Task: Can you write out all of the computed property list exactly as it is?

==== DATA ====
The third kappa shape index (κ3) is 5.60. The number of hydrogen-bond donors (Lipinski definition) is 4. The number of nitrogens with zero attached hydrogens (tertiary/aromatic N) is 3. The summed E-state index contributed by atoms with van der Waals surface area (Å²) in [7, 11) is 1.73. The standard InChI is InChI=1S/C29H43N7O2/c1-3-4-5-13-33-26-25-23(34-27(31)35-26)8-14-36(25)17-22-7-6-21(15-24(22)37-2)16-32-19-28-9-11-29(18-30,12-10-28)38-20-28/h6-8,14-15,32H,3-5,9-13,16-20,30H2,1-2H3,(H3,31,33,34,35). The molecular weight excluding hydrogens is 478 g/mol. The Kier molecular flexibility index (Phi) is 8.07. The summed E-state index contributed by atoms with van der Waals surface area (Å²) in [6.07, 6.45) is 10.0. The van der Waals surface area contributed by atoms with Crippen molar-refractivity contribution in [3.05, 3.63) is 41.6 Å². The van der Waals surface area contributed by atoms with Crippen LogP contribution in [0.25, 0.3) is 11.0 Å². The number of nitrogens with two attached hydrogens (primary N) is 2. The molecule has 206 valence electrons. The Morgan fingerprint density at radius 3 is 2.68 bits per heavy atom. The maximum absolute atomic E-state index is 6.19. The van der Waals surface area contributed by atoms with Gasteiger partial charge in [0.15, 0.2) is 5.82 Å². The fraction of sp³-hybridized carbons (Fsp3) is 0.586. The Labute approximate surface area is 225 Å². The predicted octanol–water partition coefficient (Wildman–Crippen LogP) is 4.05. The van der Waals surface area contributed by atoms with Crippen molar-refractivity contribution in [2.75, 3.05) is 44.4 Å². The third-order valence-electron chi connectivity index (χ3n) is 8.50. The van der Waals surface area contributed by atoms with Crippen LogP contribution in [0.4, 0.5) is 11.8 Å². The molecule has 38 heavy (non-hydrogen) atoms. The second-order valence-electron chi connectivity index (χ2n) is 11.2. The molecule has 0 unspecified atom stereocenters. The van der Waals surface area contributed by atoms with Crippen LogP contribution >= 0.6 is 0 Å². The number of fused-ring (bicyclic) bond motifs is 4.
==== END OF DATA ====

The third kappa shape index (κ3) is 5.60. The number of hydrogen-bond donors (Lipinski definition) is 4. The number of nitrogens with zero attached hydrogens (tertiary/aromatic N) is 3. The summed E-state index contributed by atoms with van der Waals surface area (Å²) in [7, 11) is 1.73. The standard InChI is InChI=1S/C29H43N7O2/c1-3-4-5-13-33-26-25-23(34-27(31)35-26)8-14-36(25)17-22-7-6-21(15-24(22)37-2)16-32-19-28-9-11-29(18-30,12-10-28)38-20-28/h6-8,14-15,32H,3-5,9-13,16-20,30H2,1-2H3,(H3,31,33,34,35). The molecular weight excluding hydrogens is 478 g/mol. The Kier molecular flexibility index (Phi) is 8.07. The summed E-state index contributed by atoms with van der Waals surface area (Å²) in [6.07, 6.45) is 10.0. The van der Waals surface area contributed by atoms with Crippen molar-refractivity contribution in [3.05, 3.63) is 41.6 Å². The van der Waals surface area contributed by atoms with Crippen LogP contribution in [0.25, 0.3) is 11.0 Å². The number of nitrogens with two attached hydrogens (primary N) is 2. The molecule has 206 valence electrons. The Morgan fingerprint density at radius 3 is 2.68 bits per heavy atom. The maximum absolute atomic E-state index is 6.19. The van der Waals surface area contributed by atoms with Gasteiger partial charge in [0.15, 0.2) is 5.82 Å². The fraction of sp³-hybridized carbons (Fsp3) is 0.586. The Labute approximate surface area is 225 Å². The predicted octanol–water partition coefficient (Wildman–Crippen LogP) is 4.05. The van der Waals surface area contributed by atoms with Crippen molar-refractivity contribution in [2.75, 3.05) is 44.4 Å². The third-order valence-electron chi connectivity index (χ3n) is 8.50. The van der Waals surface area contributed by atoms with Crippen LogP contribution in [0.4, 0.5) is 11.8 Å². The molecule has 38 heavy (non-hydrogen) atoms. The second-order valence-electron chi connectivity index (χ2n) is 11.2. The molecule has 0 unspecified atom stereocenters. The van der Waals surface area contributed by atoms with Crippen LogP contribution >= 0.6 is 0 Å². The number of fused-ring (bicyclic) bond motifs is 4.